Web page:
Should You Start A Startup? | Startup School | Transcription

Transcription for the video titled "Should You Start A Startup? | Startup School".



Introduction (00:00)

- Hey everyone, I'm Harge Tiger, one of the group partners at Y Combinator. Today I'm gonna talk about whether you should start a startup. Because YC investors start up so early, I've spent a lot of time with people who aren't yet sure if they should start a company or not. I've helped many people, including my own friends and family, think about this decision. At my intended audience for this talk is anyone who doesn't feel ready to start a startup today, but thinks they may want to one day in the future. I'm gonna break down the topic of whether you should start a startup into two parts. First, we'll talk about which types of people seem best suited to being startup founders and help you figure out if you might be one of them. Second, we'll talk about how you might best prepare yourself for becoming a startup founder in the future.

Start-Up Founder Decisions And Insights

How to decide whether to be a startup founder. (00:48)

Let's start by helping you figure out if you're the kind of person who should become a startup founder or not. I really wish there were a simple test you could take that would give you a clear and correct answer to that question. I've now worked with almost a thousand startup founders as a group partner at YC, and I still get surprised by which people take to startup life like a duck to water and which ones struggle to adapt. Now, you might find this surprising if your image of startups is based on the way famous founders are often depicted in books or movies. These depictions can make it seem that if you're not a ruthless brilliant programmer, like Mark Zuckerberg in the social network movie, or a charismatic product genius like Steve Jobs in one of the many books or movies about him, you probably aren't cut out to be a startup founder. Now, I can't deny that being a brilliant programmer or a charismatic product genius will certainly make it easier to be a successful startup founder. But I can say that after working with many successful founders, there are many more different types of people who succeed at startups with different strengths than just those stereotypes. As an investor, my job is to pick which people will make great startup founders. And yet, even after 15 years of starting and investing in startups, I still get surprised by who turns out to be a great startup founder. That means it's gonna be hard for you to know for sure if you're suited to being one. You might think you could just look at how well someone has done in school or at work and assume success there would lead to success at startups. That's definitely what I thought when I first started working at YC in 2010 and began reading YC funding applications for the first time. After I started working with more startups though, I realized that these signals mattered much less than I expected they would. When you're working on a startup, you have to put in blood, sweat and tears to convince even a single user to care about trying your product. Let alone convincing the first 10 or 100, you have to push through a lot of rejection to get there. And because this is your startup, all of that rejection feels very personal in a way it doesn't when you're working at a fan company building a product for someone else.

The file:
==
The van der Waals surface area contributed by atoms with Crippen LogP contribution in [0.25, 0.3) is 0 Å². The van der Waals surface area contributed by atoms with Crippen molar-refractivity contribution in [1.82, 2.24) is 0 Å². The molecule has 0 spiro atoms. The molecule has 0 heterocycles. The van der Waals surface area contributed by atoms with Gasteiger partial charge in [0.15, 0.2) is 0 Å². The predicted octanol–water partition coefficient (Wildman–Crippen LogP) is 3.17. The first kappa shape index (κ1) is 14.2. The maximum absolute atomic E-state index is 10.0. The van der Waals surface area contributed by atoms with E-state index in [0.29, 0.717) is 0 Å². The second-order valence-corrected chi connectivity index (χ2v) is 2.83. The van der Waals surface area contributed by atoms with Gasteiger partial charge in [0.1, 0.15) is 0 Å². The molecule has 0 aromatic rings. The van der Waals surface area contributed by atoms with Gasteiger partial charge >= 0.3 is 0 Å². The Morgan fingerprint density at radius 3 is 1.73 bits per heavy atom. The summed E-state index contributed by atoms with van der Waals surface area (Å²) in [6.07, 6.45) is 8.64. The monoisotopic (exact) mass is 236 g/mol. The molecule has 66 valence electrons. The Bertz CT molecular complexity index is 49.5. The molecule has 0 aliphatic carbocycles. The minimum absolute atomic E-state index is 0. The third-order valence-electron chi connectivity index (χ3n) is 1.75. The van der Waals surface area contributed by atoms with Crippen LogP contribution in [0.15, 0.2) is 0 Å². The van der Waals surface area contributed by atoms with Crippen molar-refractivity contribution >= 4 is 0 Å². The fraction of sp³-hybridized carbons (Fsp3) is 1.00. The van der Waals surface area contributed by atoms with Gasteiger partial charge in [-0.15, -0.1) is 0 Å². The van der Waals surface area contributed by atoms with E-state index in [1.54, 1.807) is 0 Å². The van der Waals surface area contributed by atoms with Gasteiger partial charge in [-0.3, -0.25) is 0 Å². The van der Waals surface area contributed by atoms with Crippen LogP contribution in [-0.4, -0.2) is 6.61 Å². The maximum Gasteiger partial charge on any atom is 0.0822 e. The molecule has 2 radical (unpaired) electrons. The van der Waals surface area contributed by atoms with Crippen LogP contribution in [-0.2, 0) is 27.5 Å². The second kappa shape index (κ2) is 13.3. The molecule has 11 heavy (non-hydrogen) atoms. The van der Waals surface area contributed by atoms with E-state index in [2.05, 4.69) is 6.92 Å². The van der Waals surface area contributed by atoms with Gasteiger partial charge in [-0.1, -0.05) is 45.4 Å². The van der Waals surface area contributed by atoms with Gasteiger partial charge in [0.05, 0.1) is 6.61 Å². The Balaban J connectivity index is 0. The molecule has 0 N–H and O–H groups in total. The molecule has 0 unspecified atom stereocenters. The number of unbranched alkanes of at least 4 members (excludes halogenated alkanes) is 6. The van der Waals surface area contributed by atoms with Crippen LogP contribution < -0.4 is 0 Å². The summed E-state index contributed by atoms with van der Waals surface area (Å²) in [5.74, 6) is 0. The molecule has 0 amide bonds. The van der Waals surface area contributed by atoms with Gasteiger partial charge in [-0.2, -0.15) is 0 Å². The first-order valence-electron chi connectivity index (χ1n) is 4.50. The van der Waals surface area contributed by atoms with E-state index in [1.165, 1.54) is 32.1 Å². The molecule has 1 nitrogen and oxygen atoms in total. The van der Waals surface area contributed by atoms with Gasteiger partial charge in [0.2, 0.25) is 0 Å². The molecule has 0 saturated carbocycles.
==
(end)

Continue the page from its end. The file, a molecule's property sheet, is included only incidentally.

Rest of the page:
Resilience is the most important quality (02:42)

It takes a lot of resilience to make it through this initial struggle to get your early users. And that's the quality I think is most important for startup founders to have. Resilient people are suited to startups and should definitely become founders. But how do you know if you have enough resilience to be a startup founder? When I first started working at YC, I thought I could use confidence as a proxy for resilience. I'd assume that if someone projected confidence like speaking with conviction, being high energy during our funding interviews, they were likely to be a resilient founder. The more founders I worked with though, the more I realized this was also wrong. It turned out that someone could appear very confident initially, but not be resilient when their startup hit roadblocks. Conversely, some of the quietest and least confidence seeming founders at first turned out to be the most resilient founders I'd go on to work with, many eventually taking their companies public.

Founder of Benchling (S12) (03:35)

This is Saji, the founder of Benchlink. I met him when we funded Benchlink in 2012. Benchlink is now worth over $6 billion and Saji has grown into a formidable founder and CEO. But I remember when we first interviewed him when he's co-founder, Corey. They were both softly spoken engineers and we were all concerned they wouldn't be suited to working on Benchlink because Benchlink's idea was to sell software to biotech companies and pharmaceutical companies to make money. And we weren't sure that they would be good at that kind of enterprise sales. This concern was shared by investors at Demoday who worried that they wouldn't be able to get those biotech or pharmaceutical companies to pay for the Benchlink software and Benchlink struggled to raise very much seed funding at Demoday. Sales did turn out to be a real struggle for Benchlink. In fact, over a year after they'd graduated from YC, Benchlink was still not making any revenue, though they did have some enthusiastic grad students as free users and the product continued getting better. It took them almost another year, that's now two years after YC to start doing sales and making any revenue. Now Benchlink is on cause to become a public company someday and has many of the world's top biotech and pharmaceutical companies as customers. Looking back, I always had confidence that SAGI was a good engineer, but I could not have predicted back when we funded him in 2012 that he would have the resilience to overcome that amount of rejection and transform himself into the leader of a company that took many years to become great at enterprise sales.

Startup resilience - Initial motivation isn't important (05:11)